Friday, June 3, 2016

All I need is an apple pie!

All I need is a great big lattice crust apple pie in this photo to represent some of the things that make my life in America great. Kitty No-No knows one word, and that is EAT. He runs to the kitchen when I say that word. He's my sweet old boy who rolls on his back for a belly rub. The book in this photo will be available Tuesday. My latest story is in Chicken Soup for the Soul Spirit of America. Baby Liam's image on a pillow in a beach chair reminds me of all the beach vacations I have ever taken. One day I hope to see his little footprints in the wet sand. America is changing. Agree?
"Only in America" is a phrase I've heard many times. Its implication is that our constitution assures citizens many freedoms. Lately those three words have taken on new meaning. 
The morning news covered political chaos and bloody riots at a rally. Hand to hand combat for differences of opinions?! What has America come to?
More than ten years ago we were at the airport waiting to board a plane. I was seated near the gate across from an attractive, well-dressed Russian woman and her male companion, about 30 years old. The woman's tone of voice (in Russian), her facial expression, and animated movements indicated agitation.

Takeoff  had been delayed due to a mechanical problem. Airport personnel made an announcement that repairs were underway and our flight would be postponed about an hour.
An hour had passed and the woman shook her head and angrily asked me in English, "Do you believe this delay!? In America you can say what you want. That's right? Yes?"

I nodded politely. "Yes, pretty much so."

"Not in Russia." She turned to her partner and sounded off again.
When she wasn't complaining to him, she paced the concourse, her high heels clicking. She stood at the window and stared at the plane. She flicked her long hair back off her face, click clacked over to me and sat in an empty chair beside me.
 "So, why you don't go ask them how much longer!? You are an American. You Americans have freedom of speech, no? You can find this out for me."

I smiled and nodded. "Yes, we have freedom of speech, but the gate attendant can't answer that question. They will let us know as soon as the repairs are made, and then we can board. It shouldn't be too long. See that mess out there." I pointed to a puddle of engine fluid beneath the plane. "The mechanics are fixing the problem. It won't be much longer."
"But, how long?! Why won't you go ask? You're not upset?!" She stared at me in disbelief, sized me up. Then she flipped her hair, raised her chin, moved back to her original seat, and complained loudly in English to anyone who would listen. With a broad sweep of her hand, she addressed the crowd, "Only in America! All you people, and not one of you speaks up. I do not understand this. What good is freedom of speech if you people do not use it?"

Most ignored her, and she finally quieted down. After a two hour delay, we boarded the plane for our long-anticipated vacation, and I had no further contact with her.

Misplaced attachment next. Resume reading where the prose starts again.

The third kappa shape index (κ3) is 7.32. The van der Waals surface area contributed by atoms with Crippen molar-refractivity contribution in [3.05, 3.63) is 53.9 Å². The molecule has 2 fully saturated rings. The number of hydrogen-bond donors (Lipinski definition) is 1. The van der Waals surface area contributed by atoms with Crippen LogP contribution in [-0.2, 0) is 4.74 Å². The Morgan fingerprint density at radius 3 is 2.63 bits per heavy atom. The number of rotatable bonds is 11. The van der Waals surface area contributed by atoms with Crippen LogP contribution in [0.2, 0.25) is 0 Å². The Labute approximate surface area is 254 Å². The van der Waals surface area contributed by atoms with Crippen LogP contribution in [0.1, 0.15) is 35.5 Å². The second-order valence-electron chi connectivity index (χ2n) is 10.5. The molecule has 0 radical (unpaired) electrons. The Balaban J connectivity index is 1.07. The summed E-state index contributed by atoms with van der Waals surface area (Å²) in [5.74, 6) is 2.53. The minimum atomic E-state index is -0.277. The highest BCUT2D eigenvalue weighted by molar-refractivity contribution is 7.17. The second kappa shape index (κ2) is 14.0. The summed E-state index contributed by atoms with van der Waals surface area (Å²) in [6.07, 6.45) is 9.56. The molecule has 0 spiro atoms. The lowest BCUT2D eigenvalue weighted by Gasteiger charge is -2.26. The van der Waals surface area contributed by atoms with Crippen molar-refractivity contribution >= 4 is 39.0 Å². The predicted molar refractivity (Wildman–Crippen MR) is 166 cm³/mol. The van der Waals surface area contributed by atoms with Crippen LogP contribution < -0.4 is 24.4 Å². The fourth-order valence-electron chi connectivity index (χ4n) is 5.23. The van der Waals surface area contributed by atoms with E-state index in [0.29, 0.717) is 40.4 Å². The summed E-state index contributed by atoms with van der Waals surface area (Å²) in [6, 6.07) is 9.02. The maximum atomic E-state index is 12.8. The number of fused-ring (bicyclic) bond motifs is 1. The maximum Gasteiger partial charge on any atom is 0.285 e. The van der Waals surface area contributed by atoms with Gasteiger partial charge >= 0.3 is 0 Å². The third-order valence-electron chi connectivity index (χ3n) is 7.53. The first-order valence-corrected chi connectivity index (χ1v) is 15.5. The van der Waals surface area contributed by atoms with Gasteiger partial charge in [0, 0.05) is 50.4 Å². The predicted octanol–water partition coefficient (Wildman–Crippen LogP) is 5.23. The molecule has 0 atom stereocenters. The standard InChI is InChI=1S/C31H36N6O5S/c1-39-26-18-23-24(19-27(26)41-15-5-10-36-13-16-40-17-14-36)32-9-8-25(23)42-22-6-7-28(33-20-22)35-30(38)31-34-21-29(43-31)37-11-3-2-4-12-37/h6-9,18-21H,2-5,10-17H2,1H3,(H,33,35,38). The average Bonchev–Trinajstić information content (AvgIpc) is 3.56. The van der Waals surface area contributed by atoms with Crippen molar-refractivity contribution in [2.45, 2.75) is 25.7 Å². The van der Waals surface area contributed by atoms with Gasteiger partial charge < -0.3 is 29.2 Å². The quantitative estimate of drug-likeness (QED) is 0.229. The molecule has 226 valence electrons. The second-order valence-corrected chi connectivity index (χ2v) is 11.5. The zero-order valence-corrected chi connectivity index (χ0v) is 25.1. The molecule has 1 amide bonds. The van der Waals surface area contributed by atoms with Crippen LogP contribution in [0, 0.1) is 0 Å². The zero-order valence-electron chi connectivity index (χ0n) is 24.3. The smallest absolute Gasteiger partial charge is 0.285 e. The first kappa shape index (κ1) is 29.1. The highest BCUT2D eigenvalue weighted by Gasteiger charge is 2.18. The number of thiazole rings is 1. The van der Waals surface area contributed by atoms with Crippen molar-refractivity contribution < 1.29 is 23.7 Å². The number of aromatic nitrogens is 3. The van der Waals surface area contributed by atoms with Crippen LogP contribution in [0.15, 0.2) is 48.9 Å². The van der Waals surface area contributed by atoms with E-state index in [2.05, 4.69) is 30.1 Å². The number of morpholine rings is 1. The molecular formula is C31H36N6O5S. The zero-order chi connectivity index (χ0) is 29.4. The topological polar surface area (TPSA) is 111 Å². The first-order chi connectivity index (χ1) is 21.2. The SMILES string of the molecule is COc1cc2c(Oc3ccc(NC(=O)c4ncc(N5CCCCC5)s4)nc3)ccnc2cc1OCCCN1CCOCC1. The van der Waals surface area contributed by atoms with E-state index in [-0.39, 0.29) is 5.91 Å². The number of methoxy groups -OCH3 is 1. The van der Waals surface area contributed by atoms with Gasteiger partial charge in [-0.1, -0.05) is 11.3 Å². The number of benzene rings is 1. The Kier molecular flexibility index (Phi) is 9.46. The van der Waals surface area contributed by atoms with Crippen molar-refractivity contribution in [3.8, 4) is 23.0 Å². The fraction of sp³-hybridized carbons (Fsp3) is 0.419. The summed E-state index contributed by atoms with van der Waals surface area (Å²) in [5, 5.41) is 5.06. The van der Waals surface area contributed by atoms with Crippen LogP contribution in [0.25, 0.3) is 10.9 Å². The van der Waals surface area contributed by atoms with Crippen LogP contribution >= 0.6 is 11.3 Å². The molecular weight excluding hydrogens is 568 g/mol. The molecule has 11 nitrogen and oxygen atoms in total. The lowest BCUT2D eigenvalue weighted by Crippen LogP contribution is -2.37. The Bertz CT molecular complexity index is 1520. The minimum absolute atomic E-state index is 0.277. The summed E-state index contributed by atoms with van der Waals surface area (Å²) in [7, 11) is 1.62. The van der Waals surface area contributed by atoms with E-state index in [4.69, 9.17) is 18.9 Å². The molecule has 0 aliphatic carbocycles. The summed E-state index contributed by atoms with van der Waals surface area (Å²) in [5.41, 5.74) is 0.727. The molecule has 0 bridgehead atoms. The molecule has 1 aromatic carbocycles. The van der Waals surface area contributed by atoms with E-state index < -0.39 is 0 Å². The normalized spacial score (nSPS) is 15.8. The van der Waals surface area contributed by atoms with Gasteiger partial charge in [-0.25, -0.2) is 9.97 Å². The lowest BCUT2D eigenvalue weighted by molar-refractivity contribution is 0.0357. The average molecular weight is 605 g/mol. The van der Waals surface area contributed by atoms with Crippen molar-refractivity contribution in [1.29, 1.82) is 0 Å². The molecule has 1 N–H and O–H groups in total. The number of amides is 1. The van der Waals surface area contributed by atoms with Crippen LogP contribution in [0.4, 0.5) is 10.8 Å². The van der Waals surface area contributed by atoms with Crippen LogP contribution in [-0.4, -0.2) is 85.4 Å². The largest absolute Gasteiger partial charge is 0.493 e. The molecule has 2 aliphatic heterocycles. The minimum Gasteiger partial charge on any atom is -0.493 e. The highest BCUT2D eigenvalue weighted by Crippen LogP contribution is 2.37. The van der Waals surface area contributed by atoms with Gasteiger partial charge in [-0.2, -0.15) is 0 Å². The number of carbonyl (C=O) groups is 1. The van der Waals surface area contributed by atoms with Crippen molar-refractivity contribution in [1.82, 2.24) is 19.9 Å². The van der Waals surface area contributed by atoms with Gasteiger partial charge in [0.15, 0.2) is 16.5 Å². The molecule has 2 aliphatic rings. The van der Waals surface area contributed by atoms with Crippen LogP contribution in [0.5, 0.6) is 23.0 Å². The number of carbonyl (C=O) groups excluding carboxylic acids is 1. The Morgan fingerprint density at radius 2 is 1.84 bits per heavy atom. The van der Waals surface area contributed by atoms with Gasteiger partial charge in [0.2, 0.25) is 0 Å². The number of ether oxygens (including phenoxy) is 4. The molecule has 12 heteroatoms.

Although that incident happened years ago, it serves as a reminder of my right to dissent, to protest, to question, to express an opinion, to write about an incident and to question authority.

Yes, indeed, speaking up and speaking out are privileges and constitutional rights most of us take for granted. From the cradle to the grave we assert ourselves, mostly without fear of repercussion. Whether we are speaking, signing, blabbing face to face, or on cell phones, freedom of speech is our birthright.

I regret not explaining to the irate passenger that demanding and protesting loudly does not always bring desired results. Freedom of speech also involves making wise word choices. Tone of voice conveys as great a message as words.

I've taught my children and grandchildren that although they have the freedom to use hostile, demanding verbiage to assert themselves, calmly addressing a situation usually makes for a more peaceful outcome.

Where has civility gone?



Debra Mayhew said...

Linda, I LOVE this! Especially the reminder that wise word choices often produce better results. Just because we CAN say whatever we want doesn't mean we SHOULD. I like the way Abraham Lincoln put it: "If I would win a man to my cause, I must first convince him that he is my friend."

K9friend said...

Having dealt with an annoying array of robotic phone call loops trying to reach a real, live person to untangle a mess not of my making, this is a timely post. Of course, I guess it's not as bad when you're driven to yelling at a recorded voice.

Critter Alley

Connie said...

Choosing the right time and place to speak up is as important as what is said, I think. It seems like the woman from Russia should have gone and asked her questions herself instead of expecting others to do it for her, since she was the one who was so impatient and demanding. Of course, like you said, she would have found out for herself that she would still have to wait for the announcement too like everyone else. I would prefer a delay and a safe plane than leaving on time on an unsafe plane. Happy weekend to you, Linda! :)

Val said...

Well said. But how did you get that cat to POSE for you!

Merlesworld said...

Well what can I say, freedom of speech is important but you must know when and how to express yourself and consider others feelings, sometimes it pays not to say a word.

Janet, said...

Yes, we have freedom of speech, but some people take it to the extreme. Seems like she was a very impatient Russian. And, yes, a piece of apple pie would be nice. Congratulations on your story getting in Chicken Soup.

Cathy C. Hall said...

Congrats on your latest CS story--and that pillow with Liam on it? Adorable!

Well said--and well told--story, Linda!